Molecular machines

Hauling atomic-size loads

ACS Nano http://doi.org/6m3 (2015)

Credit: AMERICAN CHEMICAL SOCIETY

Conversion of thermal or electrical stimuli into mechanical motion can be controlled at the molecular scale; this has been previously demonstrated, among others, by Gianaurelio Cuniberti and colleagues, who synthesized windmill-shaped supramolecular nanostructures that move on a gold surface when stimulated by a voltage pulse applied through the tip of a scanning tunnelling microscope. Now, this group shows that such nanostructures can also act as molecular electromechanical systems; guided by controlled electrical pulses, they can pick up and transport single gold atoms, gold dimers and small molecules adsorbed on the surface. The researchers verified that the motion is neither due to a mechanical interaction of the tip with the nanostructures nor to direct electrical driving of the transported particles. Depending on the sign of the applied voltage, the loads can be rotated by a small angle or translated by a few ångströms, demonstrating a fine control that may be useful for the realization of more complex molecular machines.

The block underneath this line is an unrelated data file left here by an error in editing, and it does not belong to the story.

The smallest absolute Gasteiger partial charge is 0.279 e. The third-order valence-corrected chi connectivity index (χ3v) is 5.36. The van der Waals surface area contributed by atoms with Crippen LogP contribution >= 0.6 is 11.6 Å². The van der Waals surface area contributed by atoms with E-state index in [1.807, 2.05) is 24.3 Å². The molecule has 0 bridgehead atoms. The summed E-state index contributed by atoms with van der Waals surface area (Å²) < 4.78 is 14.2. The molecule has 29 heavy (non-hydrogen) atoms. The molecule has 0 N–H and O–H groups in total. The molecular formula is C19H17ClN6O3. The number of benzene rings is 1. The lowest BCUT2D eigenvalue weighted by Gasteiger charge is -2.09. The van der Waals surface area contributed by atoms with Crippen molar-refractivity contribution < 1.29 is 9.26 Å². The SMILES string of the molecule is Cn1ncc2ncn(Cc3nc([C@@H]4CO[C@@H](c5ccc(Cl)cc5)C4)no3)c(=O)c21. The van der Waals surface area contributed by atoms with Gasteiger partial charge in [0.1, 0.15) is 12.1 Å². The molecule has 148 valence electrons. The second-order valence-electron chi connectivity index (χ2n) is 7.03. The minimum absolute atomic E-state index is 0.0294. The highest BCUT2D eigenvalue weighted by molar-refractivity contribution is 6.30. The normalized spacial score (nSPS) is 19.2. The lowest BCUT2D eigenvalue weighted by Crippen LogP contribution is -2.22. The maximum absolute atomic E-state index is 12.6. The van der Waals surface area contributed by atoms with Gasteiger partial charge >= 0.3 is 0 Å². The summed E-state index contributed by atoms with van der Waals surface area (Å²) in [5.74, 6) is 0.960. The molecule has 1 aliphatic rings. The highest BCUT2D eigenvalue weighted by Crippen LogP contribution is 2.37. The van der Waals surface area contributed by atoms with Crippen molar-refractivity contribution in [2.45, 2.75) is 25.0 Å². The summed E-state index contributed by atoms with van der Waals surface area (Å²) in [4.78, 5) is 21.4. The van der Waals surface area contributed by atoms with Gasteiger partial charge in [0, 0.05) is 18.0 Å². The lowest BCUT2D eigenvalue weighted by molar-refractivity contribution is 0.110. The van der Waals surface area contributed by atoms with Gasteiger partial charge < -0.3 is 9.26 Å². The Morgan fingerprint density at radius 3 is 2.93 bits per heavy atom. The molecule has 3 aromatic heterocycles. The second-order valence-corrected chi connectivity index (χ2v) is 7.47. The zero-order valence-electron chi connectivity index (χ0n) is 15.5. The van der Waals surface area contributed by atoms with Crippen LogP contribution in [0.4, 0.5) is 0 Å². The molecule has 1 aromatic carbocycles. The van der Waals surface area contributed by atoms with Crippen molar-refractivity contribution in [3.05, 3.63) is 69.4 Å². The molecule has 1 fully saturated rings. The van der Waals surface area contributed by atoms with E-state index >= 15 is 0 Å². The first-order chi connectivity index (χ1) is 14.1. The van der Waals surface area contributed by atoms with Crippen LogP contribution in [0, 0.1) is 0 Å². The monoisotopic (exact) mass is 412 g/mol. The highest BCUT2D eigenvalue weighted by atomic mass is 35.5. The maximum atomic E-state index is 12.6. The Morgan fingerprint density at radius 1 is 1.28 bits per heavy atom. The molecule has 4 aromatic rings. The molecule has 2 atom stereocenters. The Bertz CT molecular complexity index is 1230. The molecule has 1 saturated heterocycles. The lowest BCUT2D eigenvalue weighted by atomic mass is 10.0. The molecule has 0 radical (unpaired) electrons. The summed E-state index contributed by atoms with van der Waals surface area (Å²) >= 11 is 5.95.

Authors

Rights and permissions

Reprints and Permissions

About this article

Verify currency and authenticity via CrossMark

Cite this article

Martiradonna, L. Hauling atomic-size loads. Nature Mater 14, 857 (2015). https://doi.org/10.1038/nmat4413

Download citation

Search

Nature Briefing

Sign up for the Nature Briefing newsletter — what matters in science, free to your inbox daily.

Get the most important science stories of the day, free in your inbox. Sign up for Nature Briefing